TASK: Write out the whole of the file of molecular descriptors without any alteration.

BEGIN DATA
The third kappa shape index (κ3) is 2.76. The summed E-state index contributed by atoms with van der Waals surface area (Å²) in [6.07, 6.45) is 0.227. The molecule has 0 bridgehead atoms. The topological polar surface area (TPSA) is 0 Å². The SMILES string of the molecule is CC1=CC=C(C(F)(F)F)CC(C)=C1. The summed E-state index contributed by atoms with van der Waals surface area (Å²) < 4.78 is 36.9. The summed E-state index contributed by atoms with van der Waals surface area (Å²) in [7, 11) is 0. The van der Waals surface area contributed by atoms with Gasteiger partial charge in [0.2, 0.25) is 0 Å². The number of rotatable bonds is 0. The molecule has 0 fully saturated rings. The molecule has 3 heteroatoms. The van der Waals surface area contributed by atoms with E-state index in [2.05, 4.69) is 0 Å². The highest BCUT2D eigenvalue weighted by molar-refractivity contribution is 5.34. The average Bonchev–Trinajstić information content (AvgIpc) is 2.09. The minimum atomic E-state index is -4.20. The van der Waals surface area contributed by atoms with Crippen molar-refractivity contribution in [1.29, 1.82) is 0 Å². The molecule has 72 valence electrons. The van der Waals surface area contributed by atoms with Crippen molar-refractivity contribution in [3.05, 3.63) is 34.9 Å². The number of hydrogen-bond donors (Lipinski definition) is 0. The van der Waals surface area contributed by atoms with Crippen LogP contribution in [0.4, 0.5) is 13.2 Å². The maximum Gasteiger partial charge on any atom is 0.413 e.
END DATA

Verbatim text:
The third kappa shape index (κ3) is 2.76. The summed E-state index contributed by atoms with van der Waals surface area (Å²) in [6.07, 6.45) is 0.227. The molecule has 0 bridgehead atoms. The topological polar surface area (TPSA) is 0 Å². The SMILES string of the molecule is CC1=CC=C(C(F)(F)F)CC(C)=C1. The summed E-state index contributed by atoms with van der Waals surface area (Å²) < 4.78 is 36.9. The summed E-state index contributed by atoms with van der Waals surface area (Å²) in [7, 11) is 0. The van der Waals surface area contributed by atoms with Gasteiger partial charge in [0.2, 0.25) is 0 Å². The number of rotatable bonds is 0. The molecule has 0 fully saturated rings. The molecule has 3 heteroatoms. The van der Waals surface area contributed by atoms with E-state index in [2.05, 4.69) is 0 Å². The highest BCUT2D eigenvalue weighted by molar-refractivity contribution is 5.34. The average Bonchev–Trinajstić information content (AvgIpc) is 2.09. The minimum atomic E-state index is -4.20. The van der Waals surface area contributed by atoms with Crippen molar-refractivity contribution in [1.29, 1.82) is 0 Å². The molecule has 72 valence electrons. The van der Waals surface area contributed by atoms with Crippen molar-refractivity contribution in [3.05, 3.63) is 34.9 Å². The number of hydrogen-bond donors (Lipinski definition) is 0. The van der Waals surface area contributed by atoms with Crippen LogP contribution in [0.4, 0.5) is 13.2 Å². The maximum Gasteiger partial charge on any atom is 0.413 e.